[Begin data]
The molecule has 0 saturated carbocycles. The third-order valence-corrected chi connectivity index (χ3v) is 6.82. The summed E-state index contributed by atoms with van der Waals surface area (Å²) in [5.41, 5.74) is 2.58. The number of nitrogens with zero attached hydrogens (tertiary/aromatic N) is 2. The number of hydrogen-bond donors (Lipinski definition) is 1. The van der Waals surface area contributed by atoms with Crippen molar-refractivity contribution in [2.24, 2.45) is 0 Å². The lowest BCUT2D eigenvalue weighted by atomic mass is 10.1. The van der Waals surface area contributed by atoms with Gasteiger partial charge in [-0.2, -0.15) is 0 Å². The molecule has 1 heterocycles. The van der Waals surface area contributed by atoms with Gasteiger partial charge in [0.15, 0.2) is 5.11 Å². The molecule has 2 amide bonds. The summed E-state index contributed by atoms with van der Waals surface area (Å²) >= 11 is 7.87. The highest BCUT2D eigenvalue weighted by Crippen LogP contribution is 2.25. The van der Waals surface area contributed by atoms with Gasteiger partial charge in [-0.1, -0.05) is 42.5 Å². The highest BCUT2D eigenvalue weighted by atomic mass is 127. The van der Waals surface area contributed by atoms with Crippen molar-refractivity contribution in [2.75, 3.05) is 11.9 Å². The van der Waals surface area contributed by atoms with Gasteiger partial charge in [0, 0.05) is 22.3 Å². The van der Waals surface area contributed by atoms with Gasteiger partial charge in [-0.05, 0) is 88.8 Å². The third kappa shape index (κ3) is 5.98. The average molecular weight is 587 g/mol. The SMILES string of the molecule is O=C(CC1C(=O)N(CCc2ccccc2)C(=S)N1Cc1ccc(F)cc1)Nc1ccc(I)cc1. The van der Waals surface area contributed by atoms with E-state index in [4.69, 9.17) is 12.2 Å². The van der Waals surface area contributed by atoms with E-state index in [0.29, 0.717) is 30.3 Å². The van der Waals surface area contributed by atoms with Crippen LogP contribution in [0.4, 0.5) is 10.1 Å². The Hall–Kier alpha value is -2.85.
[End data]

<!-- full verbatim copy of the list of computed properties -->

The molecule has 0 saturated carbocycles. The third-order valence-corrected chi connectivity index (χ3v) is 6.82. The summed E-state index contributed by atoms with van der Waals surface area (Å²) in [5.41, 5.74) is 2.58. The number of nitrogens with zero attached hydrogens (tertiary/aromatic N) is 2. The number of hydrogen-bond donors (Lipinski definition) is 1. The van der Waals surface area contributed by atoms with Crippen molar-refractivity contribution in [2.24, 2.45) is 0 Å². The lowest BCUT2D eigenvalue weighted by atomic mass is 10.1. The van der Waals surface area contributed by atoms with Gasteiger partial charge in [-0.2, -0.15) is 0 Å². The molecule has 1 heterocycles. The van der Waals surface area contributed by atoms with Gasteiger partial charge in [0.15, 0.2) is 5.11 Å². The molecule has 2 amide bonds. The summed E-state index contributed by atoms with van der Waals surface area (Å²) >= 11 is 7.87. The highest BCUT2D eigenvalue weighted by Crippen LogP contribution is 2.25. The van der Waals surface area contributed by atoms with Gasteiger partial charge in [-0.1, -0.05) is 42.5 Å². The highest BCUT2D eigenvalue weighted by atomic mass is 127. The van der Waals surface area contributed by atoms with Crippen molar-refractivity contribution in [2.75, 3.05) is 11.9 Å². The van der Waals surface area contributed by atoms with Gasteiger partial charge in [0, 0.05) is 22.3 Å². The van der Waals surface area contributed by atoms with Gasteiger partial charge in [-0.05, 0) is 88.8 Å². The third kappa shape index (κ3) is 5.98. The average molecular weight is 587 g/mol. The SMILES string of the molecule is O=C(CC1C(=O)N(CCc2ccccc2)C(=S)N1Cc1ccc(F)cc1)Nc1ccc(I)cc1. The van der Waals surface area contributed by atoms with E-state index in [4.69, 9.17) is 12.2 Å². The van der Waals surface area contributed by atoms with E-state index in [0.29, 0.717) is 30.3 Å². The van der Waals surface area contributed by atoms with Crippen LogP contribution in [0.4, 0.5) is 10.1 Å². The Hall–Kier alpha value is -2.85.